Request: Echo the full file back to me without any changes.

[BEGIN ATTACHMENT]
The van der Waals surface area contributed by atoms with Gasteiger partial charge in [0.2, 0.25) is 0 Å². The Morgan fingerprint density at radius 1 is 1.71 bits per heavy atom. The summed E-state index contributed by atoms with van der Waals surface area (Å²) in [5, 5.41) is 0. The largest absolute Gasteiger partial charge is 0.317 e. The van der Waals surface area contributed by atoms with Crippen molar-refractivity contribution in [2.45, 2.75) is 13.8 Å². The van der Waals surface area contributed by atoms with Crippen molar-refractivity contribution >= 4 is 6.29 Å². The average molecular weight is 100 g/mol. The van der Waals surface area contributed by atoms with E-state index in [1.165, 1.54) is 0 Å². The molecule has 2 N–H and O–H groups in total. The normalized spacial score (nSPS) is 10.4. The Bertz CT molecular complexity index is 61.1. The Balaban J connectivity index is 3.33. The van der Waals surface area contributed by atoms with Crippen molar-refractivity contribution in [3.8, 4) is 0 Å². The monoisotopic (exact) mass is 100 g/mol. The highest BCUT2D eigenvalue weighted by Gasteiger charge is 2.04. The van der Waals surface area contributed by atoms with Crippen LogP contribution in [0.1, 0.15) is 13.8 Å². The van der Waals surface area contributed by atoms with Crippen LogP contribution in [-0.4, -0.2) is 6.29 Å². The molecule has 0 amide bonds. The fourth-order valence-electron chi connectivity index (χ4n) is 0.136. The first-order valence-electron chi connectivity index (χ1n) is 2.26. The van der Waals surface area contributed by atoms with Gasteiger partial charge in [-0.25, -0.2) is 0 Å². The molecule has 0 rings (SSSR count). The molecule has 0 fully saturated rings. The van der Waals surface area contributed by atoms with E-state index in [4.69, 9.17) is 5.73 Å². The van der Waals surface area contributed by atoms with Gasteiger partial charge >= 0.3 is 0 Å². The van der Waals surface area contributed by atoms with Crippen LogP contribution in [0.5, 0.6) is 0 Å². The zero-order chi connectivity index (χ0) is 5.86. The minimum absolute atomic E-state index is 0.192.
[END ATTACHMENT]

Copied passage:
The van der Waals surface area contributed by atoms with Gasteiger partial charge in [0.2, 0.25) is 0 Å². The Morgan fingerprint density at radius 1 is 1.71 bits per heavy atom. The summed E-state index contributed by atoms with van der Waals surface area (Å²) in [5, 5.41) is 0. The largest absolute Gasteiger partial charge is 0.317 e. The van der Waals surface area contributed by atoms with Crippen molar-refractivity contribution in [2.45, 2.75) is 13.8 Å². The van der Waals surface area contributed by atoms with Crippen molar-refractivity contribution >= 4 is 6.29 Å². The average molecular weight is 100 g/mol. The van der Waals surface area contributed by atoms with E-state index in [1.165, 1.54) is 0 Å². The molecule has 2 N–H and O–H groups in total. The normalized spacial score (nSPS) is 10.4. The Bertz CT molecular complexity index is 61.1. The Balaban J connectivity index is 3.33. The van der Waals surface area contributed by atoms with Crippen molar-refractivity contribution in [3.8, 4) is 0 Å². The monoisotopic (exact) mass is 100 g/mol. The highest BCUT2D eigenvalue weighted by Gasteiger charge is 2.04. The van der Waals surface area contributed by atoms with Crippen LogP contribution in [0.1, 0.15) is 13.8 Å². The van der Waals surface area contributed by atoms with Crippen LogP contribution in [-0.4, -0.2) is 6.29 Å². The molecule has 0 amide bonds. The fourth-order valence-electron chi connectivity index (χ4n) is 0.136. The first-order valence-electron chi connectivity index (χ1n) is 2.26. The van der Waals surface area contributed by atoms with Gasteiger partial charge in [-0.25, -0.2) is 0 Å². The molecule has 0 rings (SSSR count). The molecule has 0 fully saturated rings. The van der Waals surface area contributed by atoms with E-state index in [4.69, 9.17) is 5.73 Å². The van der Waals surface area contributed by atoms with Gasteiger partial charge >= 0.3 is 0 Å². The van der Waals surface area contributed by atoms with Crippen LogP contribution in [0.5, 0.6) is 0 Å². The zero-order chi connectivity index (χ0) is 5.86. The minimum absolute atomic E-state index is 0.192.